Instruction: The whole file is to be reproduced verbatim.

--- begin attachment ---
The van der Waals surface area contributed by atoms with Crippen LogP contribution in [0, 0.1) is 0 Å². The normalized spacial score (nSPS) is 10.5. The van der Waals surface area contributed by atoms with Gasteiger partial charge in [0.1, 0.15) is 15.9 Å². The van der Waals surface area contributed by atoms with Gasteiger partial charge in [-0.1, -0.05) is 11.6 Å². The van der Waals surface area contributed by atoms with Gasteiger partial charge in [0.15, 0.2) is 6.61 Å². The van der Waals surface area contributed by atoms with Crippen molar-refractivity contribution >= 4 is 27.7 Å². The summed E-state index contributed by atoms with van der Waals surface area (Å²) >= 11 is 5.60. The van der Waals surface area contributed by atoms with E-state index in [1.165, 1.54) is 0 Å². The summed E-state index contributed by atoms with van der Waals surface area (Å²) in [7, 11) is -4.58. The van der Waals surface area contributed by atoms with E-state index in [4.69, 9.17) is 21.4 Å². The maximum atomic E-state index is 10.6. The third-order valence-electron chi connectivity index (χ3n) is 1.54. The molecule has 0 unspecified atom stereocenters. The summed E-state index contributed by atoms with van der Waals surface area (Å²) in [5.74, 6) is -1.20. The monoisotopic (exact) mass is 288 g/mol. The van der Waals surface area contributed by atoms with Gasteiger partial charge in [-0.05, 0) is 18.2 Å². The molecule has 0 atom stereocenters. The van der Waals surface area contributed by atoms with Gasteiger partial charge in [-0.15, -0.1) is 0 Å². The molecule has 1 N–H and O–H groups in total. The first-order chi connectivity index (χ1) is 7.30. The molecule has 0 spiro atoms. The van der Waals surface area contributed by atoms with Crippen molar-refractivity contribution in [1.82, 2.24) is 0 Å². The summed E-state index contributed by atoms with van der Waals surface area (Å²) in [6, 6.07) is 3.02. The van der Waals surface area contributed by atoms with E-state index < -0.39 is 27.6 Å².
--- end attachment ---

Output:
The van der Waals surface area contributed by atoms with Crippen LogP contribution in [0, 0.1) is 0 Å². The normalized spacial score (nSPS) is 10.5. The van der Waals surface area contributed by atoms with Gasteiger partial charge in [0.1, 0.15) is 15.9 Å². The van der Waals surface area contributed by atoms with Gasteiger partial charge in [-0.1, -0.05) is 11.6 Å². The van der Waals surface area contributed by atoms with Gasteiger partial charge in [0.15, 0.2) is 6.61 Å². The van der Waals surface area contributed by atoms with Crippen molar-refractivity contribution >= 4 is 27.7 Å². The summed E-state index contributed by atoms with van der Waals surface area (Å²) >= 11 is 5.60. The van der Waals surface area contributed by atoms with E-state index in [1.165, 1.54) is 0 Å². The summed E-state index contributed by atoms with van der Waals surface area (Å²) in [7, 11) is -4.58. The van der Waals surface area contributed by atoms with E-state index in [4.69, 9.17) is 21.4 Å². The maximum atomic E-state index is 10.6. The third-order valence-electron chi connectivity index (χ3n) is 1.54. The molecule has 0 unspecified atom stereocenters. The summed E-state index contributed by atoms with van der Waals surface area (Å²) in [5.74, 6) is -1.20. The monoisotopic (exact) mass is 288 g/mol. The van der Waals surface area contributed by atoms with Gasteiger partial charge in [-0.05, 0) is 18.2 Å². The molecule has 0 atom stereocenters. The van der Waals surface area contributed by atoms with Gasteiger partial charge in [-0.15, -0.1) is 0 Å². The molecule has 1 N–H and O–H groups in total. The first-order chi connectivity index (χ1) is 7.30. The molecule has 0 spiro atoms. The van der Waals surface area contributed by atoms with Crippen molar-refractivity contribution in [1.82, 2.24) is 0 Å². The summed E-state index contributed by atoms with van der Waals surface area (Å²) in [6, 6.07) is 3.02. The van der Waals surface area contributed by atoms with E-state index < -0.39 is 27.6 Å².